Immunotherapies' Disappointing Track Record for Prostate Cancer

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After a litany of failures for immunotherapies against prostate cancer, calls are mounting for approaches that combine these agents with other treatments.
After a litany of failures for immunotherapies against prostate cancer, calls are mounting for approaches that combine these agents with other treatments.

Prostate cancer seems like a promising target for immunotherapy. These tumors tend to be slow-growing, and the prostate contains various tissue-specific antigens. Prostate-specific antigen (PSA) even offers a ready biomarker with which to assess early responses to investigational treatments.

Given that prostate cancer is a leading cause of cancer death among men, it is not surprising that numerous clinical trials have been undertaken to develop immunotherapy agents against it.

But instead of a growing immunotherapeutic armory, these efforts have yielded a litany of disappointments. 

Oncologists hoped that targeted immune therapies like ipilimumab (Yervoy), a CTLA4 immune checkpoint inhibitor, would prove as effective against prostate tumors as they have been against melanoma. But in randomized phase 3 clinical trials, ipilimumab and other immunotherapy agents that had shown early clinical promise against prostate cancer, like sunitinib and tasquinimod (which disrupt the tumor microenvironment), failed to improve overall survival (OS), despite promising results for progression-free survival (PFS).1,2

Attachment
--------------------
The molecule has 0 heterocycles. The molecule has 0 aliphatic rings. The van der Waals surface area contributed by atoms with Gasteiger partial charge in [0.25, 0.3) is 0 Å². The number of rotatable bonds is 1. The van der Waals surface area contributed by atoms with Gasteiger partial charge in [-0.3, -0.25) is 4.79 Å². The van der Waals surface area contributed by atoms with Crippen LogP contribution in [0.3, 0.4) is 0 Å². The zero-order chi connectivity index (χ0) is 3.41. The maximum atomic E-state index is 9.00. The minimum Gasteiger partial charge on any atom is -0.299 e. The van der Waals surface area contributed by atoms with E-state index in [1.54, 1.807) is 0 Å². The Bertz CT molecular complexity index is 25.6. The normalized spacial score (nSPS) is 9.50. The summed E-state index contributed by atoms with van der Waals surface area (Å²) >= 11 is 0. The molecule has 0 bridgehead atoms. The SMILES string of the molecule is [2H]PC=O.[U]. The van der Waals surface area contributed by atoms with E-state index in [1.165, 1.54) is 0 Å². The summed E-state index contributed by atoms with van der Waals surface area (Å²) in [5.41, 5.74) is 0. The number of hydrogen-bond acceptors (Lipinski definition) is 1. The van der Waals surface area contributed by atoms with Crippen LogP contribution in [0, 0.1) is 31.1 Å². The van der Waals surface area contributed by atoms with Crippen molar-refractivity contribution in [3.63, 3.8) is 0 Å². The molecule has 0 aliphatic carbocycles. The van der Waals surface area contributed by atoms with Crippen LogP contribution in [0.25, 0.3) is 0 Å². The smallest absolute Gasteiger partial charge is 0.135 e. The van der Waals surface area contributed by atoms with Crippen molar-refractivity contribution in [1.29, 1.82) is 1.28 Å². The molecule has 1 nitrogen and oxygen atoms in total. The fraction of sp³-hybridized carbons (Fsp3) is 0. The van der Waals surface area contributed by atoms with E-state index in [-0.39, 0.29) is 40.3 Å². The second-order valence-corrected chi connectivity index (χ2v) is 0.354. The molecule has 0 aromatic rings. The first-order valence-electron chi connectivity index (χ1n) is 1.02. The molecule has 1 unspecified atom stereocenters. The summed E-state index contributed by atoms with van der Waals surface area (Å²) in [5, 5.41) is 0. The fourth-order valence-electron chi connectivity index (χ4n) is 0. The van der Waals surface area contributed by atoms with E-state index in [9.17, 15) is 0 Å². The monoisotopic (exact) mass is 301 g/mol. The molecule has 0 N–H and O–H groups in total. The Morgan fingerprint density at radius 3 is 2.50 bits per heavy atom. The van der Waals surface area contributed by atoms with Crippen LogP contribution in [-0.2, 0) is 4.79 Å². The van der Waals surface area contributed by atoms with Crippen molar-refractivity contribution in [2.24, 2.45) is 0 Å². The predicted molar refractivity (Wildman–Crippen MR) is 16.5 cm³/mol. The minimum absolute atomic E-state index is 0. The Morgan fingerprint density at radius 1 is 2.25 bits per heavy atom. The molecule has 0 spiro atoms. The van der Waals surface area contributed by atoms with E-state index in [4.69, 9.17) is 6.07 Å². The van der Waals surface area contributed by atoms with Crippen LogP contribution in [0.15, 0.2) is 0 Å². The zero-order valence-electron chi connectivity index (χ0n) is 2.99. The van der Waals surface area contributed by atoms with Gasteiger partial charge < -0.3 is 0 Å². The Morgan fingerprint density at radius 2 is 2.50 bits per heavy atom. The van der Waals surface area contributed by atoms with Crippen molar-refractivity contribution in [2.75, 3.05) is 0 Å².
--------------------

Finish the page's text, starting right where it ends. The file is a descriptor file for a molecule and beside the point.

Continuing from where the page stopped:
Even the lone FDA-approved immunotherapy agent for prostate cancer, the therapeutic vaccine sipuleucel-T (Provenge), has met with “some skepticism” in the clinic, noted medical oncologist Sumanta Kumar Pal, MD, assistant clinical professor at the department of medical oncology & therapeutics research at City of Hope Cancer Center in Duarte, California.

The reasons for immunotherapies' failures against prostate cancer likely include their relatively low genetic “mutational load” compared to other cancer types like melanoma, lung cancer or bladder cancer, which are more mutation-rich, and against which immunotherapies have proven more effective, Dr Pal noted.

According to Dr Pal, disappointments like the ipilimumab monotherapy trial “may have diminished enthusiasm” for exploring other immune checkpoint blockade agents in prostate cancer, like PD-1 and PD-L1 inhibitors.

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There are 9 ongoing phase 2 and 3 clinical trials for prostate cancer vaccines, compared to 4 such trials for immune checkpoint-targeting antibodies. Monotherapy arms of phase 3 trials for tremelimumab and nivolumab were discontinued, but combination therapies are still under investigation. Four autologous cell infusion immunotherapies are undergoing phase 1 trial evaluations.

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